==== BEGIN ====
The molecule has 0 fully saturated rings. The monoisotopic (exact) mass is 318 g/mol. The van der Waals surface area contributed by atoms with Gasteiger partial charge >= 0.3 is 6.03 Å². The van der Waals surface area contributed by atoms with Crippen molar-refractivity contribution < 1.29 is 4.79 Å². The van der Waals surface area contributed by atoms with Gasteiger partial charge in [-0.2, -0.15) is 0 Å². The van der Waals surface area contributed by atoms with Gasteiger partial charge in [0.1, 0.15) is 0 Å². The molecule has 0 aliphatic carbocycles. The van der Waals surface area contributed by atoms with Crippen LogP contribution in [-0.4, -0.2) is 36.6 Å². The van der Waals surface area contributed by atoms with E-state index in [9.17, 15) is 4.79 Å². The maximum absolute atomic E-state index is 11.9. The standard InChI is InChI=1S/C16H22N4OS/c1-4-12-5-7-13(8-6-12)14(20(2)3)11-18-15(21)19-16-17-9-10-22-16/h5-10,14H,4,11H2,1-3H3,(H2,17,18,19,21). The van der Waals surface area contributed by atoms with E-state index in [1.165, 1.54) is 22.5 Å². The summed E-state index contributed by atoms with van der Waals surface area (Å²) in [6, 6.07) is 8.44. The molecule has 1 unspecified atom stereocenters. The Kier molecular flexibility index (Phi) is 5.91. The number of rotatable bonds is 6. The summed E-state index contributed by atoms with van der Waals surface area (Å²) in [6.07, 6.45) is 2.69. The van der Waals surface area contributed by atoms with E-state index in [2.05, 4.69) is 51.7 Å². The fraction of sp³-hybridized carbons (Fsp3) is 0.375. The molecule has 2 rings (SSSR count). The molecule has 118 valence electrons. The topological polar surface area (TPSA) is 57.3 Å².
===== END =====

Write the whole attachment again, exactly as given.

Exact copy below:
The molecule has 0 fully saturated rings. The monoisotopic (exact) mass is 318 g/mol. The van der Waals surface area contributed by atoms with Gasteiger partial charge >= 0.3 is 6.03 Å². The van der Waals surface area contributed by atoms with Crippen molar-refractivity contribution < 1.29 is 4.79 Å². The van der Waals surface area contributed by atoms with Gasteiger partial charge in [-0.2, -0.15) is 0 Å². The van der Waals surface area contributed by atoms with Gasteiger partial charge in [0.1, 0.15) is 0 Å². The molecule has 0 aliphatic carbocycles. The van der Waals surface area contributed by atoms with Crippen LogP contribution in [-0.4, -0.2) is 36.6 Å². The van der Waals surface area contributed by atoms with E-state index in [9.17, 15) is 4.79 Å². The maximum absolute atomic E-state index is 11.9. The standard InChI is InChI=1S/C16H22N4OS/c1-4-12-5-7-13(8-6-12)14(20(2)3)11-18-15(21)19-16-17-9-10-22-16/h5-10,14H,4,11H2,1-3H3,(H2,17,18,19,21). The van der Waals surface area contributed by atoms with E-state index in [1.165, 1.54) is 22.5 Å². The summed E-state index contributed by atoms with van der Waals surface area (Å²) in [6, 6.07) is 8.44. The molecule has 1 unspecified atom stereocenters. The Kier molecular flexibility index (Phi) is 5.91. The number of rotatable bonds is 6. The summed E-state index contributed by atoms with van der Waals surface area (Å²) in [6.07, 6.45) is 2.69. The van der Waals surface area contributed by atoms with E-state index in [2.05, 4.69) is 51.7 Å². The fraction of sp³-hybridized carbons (Fsp3) is 0.375. The molecule has 2 rings (SSSR count). The molecule has 118 valence electrons. The topological polar surface area (TPSA) is 57.3 Å².